Currently Being Moderated
    Jan 1, 2013 11:46 AM   in reply to R-J van Eijk

    I have a VisionTek ATI Radeon HD 7850, but the video card isn't really used for the ray tracing rendering - just for the previews, which should be completely interactive with both our cards.

     

    It's all about CPU throughput during ray tracing rendering.

     

    My Ray Tracer setting for High Quality Threshold is 5, which may still be too high, as the result gets quite good well before it finishes.  Everything else is set on max as far as I can see.

     

    I suspect there's something specific wrong that's causing your rendering to be so slow.  What do you have the ray tracer threshold set at?

     

    Did you try rendering the file I posted?  What did you observe?

     

    -Noel

     
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  • Noel Carboni
    23,534 posts
    Dec 23, 2006
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    Jan 1, 2013 11:52 AM   in reply to R-J van Eijk

    Not having seen your 3D file I can't comment on differences in complexity.  I'll by happy to try your file if you'd like to send me the link.

     

    I'm not surprised your system rendered my file faster - your individual core speed is double mine.

     

    -Noel

     
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  • Noel Carboni
    23,534 posts
    Dec 23, 2006
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    Jan 1, 2013 11:58 AM   in reply to R-J van Eijk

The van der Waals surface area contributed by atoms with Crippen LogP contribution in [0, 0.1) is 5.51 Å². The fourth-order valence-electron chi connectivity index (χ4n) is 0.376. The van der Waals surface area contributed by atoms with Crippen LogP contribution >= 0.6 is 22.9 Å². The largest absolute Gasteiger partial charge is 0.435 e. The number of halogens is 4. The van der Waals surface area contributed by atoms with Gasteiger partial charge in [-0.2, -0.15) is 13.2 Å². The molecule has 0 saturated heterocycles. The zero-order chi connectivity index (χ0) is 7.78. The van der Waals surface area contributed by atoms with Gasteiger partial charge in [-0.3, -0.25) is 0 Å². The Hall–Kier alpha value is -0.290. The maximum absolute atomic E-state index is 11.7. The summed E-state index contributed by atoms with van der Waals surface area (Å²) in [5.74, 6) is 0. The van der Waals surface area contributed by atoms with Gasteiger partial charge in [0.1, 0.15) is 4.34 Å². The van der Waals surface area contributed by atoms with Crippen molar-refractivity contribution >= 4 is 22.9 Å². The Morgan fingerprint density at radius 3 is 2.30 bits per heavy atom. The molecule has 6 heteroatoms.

Well, a longer rendering time could be explained by the quality threshold being set on max.  Try dialing it down some.  I don't think I ever moved my setting off of 5.

     

    -Noel

     
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  • Noel Carboni
    23,534 posts
    Dec 23, 2006
    Currently Being Moderated
    Jan 1, 2013 12:07 PM   in reply to R-J van Eijk

    If you look very closely you can see that the shadows aren't utterly smooth with the threshold on 5, but it's not like there's an egregious quality problem.

     

    Example:

     

    After 5 or 6 minutes of rendering, the shadow detail in my image looks like this:

     

    RenderAfter5Min.jpg

     

     

    After waiting for "completion" at quality level 5, the shadows look like this:

     

    RenderAfter75Min.jpg

     

     

    Only you can define what your quality goals are.  I think you have to experiment and wait out the results at least once.

     

    -Noel